Alumni Spotlight:
Thomas Rusnak '90, '92

January 12, 2023

Name: Thomas Rusnak
Hometown: Haiku, Hawaii
Major: Bachelor of Environmental Design, Master of Architecture
Graduation Year: 1990, 1992
Employer: Float Off-grid Art Farm
Title: Owner

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"My advice would be to cherish the opportunity to design all things, no matter how small the project might be. Give each project the same attention, be it a table, a tiny house, or 10,000 square foot building."

Why did you choose the Gerald D. Hines College of Architecture and Design? What drew you to design?
I lived in Houston at the time I chose UH. My dad was a builder, and my Mom was an artist, so it seemed natural.

What is one of your favorite memories from your time on-campus? Was there a particular professor who influenced your education?
Jay Baker, my first-year studio professor, had a tremendous influence on the designer I am today. Other professors, including Mac McManus, Bob Timme, John Zemanek, David Thaddeus, Peter Zwieg, and Bruce Webb, were simply amazing. I am incredibly grateful to have been mentored by this "dream team" of passionate professors and friends. They instilled in me the skills needed to solve the problem at hand and advance a solution to a new level of discovery.

Top to bottom: An aerial view of art farm; the exterior of a house on the art form; the barn studio entrance

What does a typical day look like in your job? Do you have a particular design or business philosophy?
A typical day for me starts around 5:00 a.m. I make some coffee and head to my studio, where I work on whatever current design project I have on the boards. Around 8:00 am, I go to the gym and work out for about an hour. I solve many design issues in my head when I have worked on the problem for some time, then remove myself from the issue and do something physical, like a workout, surfing, mowing the grass, or sometimes even driving to town. I believe it was Frank Lloyd Wright who said he always solves the design problem in his head before he ever puts pen to paper. He makes a strong point.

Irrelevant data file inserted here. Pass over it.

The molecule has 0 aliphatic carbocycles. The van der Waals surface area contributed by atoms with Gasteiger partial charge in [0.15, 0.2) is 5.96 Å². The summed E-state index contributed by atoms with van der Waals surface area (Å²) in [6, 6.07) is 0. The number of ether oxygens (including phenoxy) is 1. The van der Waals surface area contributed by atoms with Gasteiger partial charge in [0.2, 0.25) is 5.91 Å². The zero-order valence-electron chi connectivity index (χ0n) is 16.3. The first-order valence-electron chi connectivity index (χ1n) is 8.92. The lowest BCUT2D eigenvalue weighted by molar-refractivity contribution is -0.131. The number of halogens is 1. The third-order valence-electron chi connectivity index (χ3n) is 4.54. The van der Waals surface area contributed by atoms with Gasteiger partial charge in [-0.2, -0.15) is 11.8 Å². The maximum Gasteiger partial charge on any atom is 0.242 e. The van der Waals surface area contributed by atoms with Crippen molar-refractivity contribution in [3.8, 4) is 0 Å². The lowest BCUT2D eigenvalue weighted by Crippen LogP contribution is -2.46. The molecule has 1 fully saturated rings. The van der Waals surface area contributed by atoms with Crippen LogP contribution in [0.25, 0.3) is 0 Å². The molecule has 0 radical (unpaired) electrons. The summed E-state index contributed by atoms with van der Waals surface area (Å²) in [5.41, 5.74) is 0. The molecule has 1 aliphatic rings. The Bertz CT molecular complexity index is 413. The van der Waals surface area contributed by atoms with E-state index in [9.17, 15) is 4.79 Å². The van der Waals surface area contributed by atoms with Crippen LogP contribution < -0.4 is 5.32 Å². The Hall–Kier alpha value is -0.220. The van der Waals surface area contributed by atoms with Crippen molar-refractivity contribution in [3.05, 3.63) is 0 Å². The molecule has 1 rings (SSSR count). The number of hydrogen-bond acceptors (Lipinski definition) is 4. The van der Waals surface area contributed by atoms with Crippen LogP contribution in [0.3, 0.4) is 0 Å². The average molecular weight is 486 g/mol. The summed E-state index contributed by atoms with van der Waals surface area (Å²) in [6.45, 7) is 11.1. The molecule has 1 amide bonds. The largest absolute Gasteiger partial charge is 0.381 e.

What is one career accomplishment of which you are particularly proud? How do you feel that the College prepared you for this?
I own and operate Art Farm, 16 acres on the slopes of Haleakala on Maui. The entire property is off-grid. We collect rain for our water supply, sun for our power, and use Starlink for our internet. The Farm consists of a large barn (studio) and several smaller studios throughout the wooded lot. For years, I would search for artists in an attempt to understand and enjoy their work. So, instead of me going to them, I decided to bring them to me. We provide free studio space for artists to interact with varied disciplines. We currently have a clay sculptor, painter, leather worker, tattoo artist, and wood sculptor. I spend my time working on various architecture projects, building furniture pieces, and maintaining the property.

Top to bottom: an outdoor kitchen on the art farm; a shipping container turned into a pool on the farm

What is one valuable lesson you learned during your time at the Hines College?
The most valuable lesson I learned at the Hines College was how to learn. John Zemanek – Z-man – was a master critical thinker and forced you to do the same. In addition, I learned there is always an obvious answer to a design problem, and then there is a better answer, and a better answer...etc. The question is, which answer do you present to the world?

What is a piece of advice you would give to current architecture and design students?
When I was in school in the late 80s to early 90s, there was an elitist attitude that architecture could change the world. Talk about undue pressure. Eisenman, Venturi Gehry, and others talked in circles about post-modern philosophy to a paralyzing end. Don’t get me wrong; I idolized these guys and many others. Their lectures were huge events where I hung onto their every word, even the ones I didn’t understand. However, I believe their jargon-laden architecture did not advance the cause of "changing the world" but drove architecture out of reality for most. My advice would be to cherish the opportunity to design all things, no matter how small the project might be. Give each project the same attention, be it a table, a tiny house, or 10,000 square foot building. Be a positive influence in the life of the person you are designing for, and have fun doing it. There is rarely a greater reward.


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